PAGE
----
The different types of food manufacturing jobs include production workers, maintenance technicians, and food scientists. Over half of the food manufacturing jobs are in production, which involves the processing and packaging of different foodstuffs. Another large sector of employment in this industry involves the installation and maintenance of all the machinery that is required for the production side. There has also been an increasing need for engineers to design and lay out the necessary equipment as well as food scientists to perfect the chemical makeup of manufactured foodstuffs. Sales staffs are also an important part of the food manufacturing industry, as they are responsible for getting the products in front of consumers.
Most food manufacturing jobs are in production, which covers a wide range of actual job responsibilities. Some production workers are highly skilled, though many others operate machines that are somewhat automated. Many of these food manufacturing jobs involve the processing of meat that is either sent to butcher's shops, grocery stores, or other processing facilities. In many cases, workers at a food production facility will slaughter and prepare an animal to the point where a grocery store can sell it directly to the consumer without the need for any additional butchering work.
Other production jobs involve operating or tending various cooking machines. These machines can often fry, steam, boil, or otherwise cook a variety of different foods in very large quantities. Baked goods make up another large section of food production jobs. Many of these jobs involve large machines that are essentially ovens used to bake products, such as breads and pastries, on an industrial scale.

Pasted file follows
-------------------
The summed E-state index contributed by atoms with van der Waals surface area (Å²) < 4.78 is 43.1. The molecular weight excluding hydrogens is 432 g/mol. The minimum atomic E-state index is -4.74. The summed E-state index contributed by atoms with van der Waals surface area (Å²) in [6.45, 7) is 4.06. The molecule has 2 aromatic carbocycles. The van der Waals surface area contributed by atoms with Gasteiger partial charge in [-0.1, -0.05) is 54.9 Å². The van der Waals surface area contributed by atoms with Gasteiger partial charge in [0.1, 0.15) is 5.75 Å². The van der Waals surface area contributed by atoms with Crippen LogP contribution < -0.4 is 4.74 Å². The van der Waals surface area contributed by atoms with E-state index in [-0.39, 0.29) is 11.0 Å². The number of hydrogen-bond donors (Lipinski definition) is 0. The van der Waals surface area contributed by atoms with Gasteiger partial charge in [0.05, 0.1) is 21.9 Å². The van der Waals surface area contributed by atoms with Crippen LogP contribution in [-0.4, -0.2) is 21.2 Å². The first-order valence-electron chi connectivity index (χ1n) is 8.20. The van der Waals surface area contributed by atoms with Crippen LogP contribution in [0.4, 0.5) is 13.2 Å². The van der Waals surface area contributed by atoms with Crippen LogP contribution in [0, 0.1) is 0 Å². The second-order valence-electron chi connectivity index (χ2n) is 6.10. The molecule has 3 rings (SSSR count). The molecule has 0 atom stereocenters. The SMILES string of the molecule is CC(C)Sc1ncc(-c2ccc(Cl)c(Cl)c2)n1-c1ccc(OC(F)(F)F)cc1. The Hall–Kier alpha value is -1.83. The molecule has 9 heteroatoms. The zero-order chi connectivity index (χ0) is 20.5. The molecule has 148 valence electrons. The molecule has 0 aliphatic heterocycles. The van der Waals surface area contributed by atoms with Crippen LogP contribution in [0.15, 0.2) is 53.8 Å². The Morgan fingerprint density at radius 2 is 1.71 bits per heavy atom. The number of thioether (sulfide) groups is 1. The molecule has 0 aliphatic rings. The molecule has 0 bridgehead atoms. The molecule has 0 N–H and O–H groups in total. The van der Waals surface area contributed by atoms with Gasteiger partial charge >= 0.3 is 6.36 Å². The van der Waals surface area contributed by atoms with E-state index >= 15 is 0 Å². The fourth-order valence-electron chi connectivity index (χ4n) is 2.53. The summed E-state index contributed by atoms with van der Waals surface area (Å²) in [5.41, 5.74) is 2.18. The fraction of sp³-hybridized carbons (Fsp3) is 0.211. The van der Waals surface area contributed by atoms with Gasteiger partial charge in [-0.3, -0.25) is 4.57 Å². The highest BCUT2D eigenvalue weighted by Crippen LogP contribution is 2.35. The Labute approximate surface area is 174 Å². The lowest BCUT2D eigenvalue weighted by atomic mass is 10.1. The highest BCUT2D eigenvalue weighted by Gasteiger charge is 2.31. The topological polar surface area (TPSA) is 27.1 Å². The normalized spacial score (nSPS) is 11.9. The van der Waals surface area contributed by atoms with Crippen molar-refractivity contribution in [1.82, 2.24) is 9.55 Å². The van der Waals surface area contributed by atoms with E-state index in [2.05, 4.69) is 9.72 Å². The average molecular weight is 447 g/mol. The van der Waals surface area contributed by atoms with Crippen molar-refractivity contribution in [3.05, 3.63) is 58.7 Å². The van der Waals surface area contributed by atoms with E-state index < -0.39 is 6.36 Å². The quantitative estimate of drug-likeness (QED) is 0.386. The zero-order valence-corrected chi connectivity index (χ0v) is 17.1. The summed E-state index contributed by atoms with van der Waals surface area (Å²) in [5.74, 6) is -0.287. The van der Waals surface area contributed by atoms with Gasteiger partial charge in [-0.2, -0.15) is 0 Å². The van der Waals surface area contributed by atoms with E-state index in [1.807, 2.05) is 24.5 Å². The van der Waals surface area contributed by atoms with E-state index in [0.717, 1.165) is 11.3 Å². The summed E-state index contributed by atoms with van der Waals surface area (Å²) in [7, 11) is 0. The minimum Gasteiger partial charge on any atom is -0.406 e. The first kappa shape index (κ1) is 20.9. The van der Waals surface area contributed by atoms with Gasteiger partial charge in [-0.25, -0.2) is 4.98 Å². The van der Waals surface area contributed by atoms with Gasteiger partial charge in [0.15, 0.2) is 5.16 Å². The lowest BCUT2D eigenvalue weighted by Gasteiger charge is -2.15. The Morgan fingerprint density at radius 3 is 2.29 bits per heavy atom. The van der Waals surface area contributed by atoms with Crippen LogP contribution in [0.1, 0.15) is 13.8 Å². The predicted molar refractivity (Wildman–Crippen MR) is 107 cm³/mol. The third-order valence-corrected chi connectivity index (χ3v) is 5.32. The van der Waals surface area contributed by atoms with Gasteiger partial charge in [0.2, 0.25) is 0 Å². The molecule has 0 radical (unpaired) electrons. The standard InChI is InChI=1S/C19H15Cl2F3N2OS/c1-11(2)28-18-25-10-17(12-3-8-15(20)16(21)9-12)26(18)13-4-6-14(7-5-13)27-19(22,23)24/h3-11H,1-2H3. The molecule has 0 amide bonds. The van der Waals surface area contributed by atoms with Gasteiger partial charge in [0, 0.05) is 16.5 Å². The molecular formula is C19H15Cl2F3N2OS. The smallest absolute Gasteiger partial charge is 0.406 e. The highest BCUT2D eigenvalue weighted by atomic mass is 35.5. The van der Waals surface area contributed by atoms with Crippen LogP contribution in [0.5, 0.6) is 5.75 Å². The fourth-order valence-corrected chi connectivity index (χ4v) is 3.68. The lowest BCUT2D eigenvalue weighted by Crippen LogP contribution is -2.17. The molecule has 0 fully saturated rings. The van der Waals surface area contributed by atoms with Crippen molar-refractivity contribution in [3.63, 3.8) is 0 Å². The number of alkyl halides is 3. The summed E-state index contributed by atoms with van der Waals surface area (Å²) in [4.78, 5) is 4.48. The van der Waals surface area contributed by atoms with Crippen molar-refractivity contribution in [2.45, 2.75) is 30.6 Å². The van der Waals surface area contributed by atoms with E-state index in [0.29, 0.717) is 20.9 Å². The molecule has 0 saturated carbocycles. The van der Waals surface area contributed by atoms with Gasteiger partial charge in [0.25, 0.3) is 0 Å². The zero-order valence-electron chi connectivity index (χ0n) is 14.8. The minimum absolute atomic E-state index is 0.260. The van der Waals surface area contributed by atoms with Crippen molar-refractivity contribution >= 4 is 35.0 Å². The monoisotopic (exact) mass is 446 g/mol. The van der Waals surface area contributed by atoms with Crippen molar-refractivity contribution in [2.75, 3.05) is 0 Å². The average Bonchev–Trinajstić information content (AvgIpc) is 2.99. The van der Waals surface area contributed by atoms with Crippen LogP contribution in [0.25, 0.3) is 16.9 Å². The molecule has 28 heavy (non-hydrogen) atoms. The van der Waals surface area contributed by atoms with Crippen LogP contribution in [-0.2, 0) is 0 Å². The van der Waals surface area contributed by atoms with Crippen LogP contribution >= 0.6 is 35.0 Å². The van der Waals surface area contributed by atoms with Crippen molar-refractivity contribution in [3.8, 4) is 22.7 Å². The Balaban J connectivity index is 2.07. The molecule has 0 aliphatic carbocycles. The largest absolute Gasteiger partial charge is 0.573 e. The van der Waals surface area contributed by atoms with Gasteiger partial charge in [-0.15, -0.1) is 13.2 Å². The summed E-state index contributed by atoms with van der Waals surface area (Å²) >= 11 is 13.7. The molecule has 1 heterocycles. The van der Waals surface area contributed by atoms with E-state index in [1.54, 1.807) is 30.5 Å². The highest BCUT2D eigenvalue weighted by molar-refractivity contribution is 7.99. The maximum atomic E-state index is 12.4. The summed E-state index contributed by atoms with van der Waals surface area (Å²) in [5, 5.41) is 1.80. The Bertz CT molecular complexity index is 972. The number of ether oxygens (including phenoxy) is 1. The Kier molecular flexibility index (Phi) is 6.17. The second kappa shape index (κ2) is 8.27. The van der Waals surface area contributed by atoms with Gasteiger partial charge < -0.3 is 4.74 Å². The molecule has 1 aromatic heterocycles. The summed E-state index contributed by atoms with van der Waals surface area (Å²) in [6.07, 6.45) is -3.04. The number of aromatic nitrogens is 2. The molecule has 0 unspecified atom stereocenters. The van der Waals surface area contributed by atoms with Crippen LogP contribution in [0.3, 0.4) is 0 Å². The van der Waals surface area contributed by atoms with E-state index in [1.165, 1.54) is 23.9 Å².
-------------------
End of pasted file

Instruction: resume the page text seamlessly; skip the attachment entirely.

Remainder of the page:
In addition to production jobs, the food manufacturing industry has a wealth of other associated careers. Since many production jobs require the use of machinery, a large number of food manufacturing jobs consist of various maintenance and repair technicians. Other types of technicians, such as heating, ventilation, and air conditioning (HVAC) workers can also be required to keep the production facilities running. Beyond the day to day operations, engineers are often needed to lay out new facilities and design the required equipment.
Scientists, such as chemists, are also employed by the food manufacturing industry. These food scientists can have a variety of different job requirements, such as developing new product lines or perfecting existing ones. They can also be called on to establish quality control techniques, such as testing for and eliminating pathogens.
Food manufacturing businesses can also employ both wholesale and retail salespeople. Other support staff can include office workers, bookkeepers, and managers. Many of these jobs are not directly related to the production side of the industry, though they can be necessary for the businesses to operate.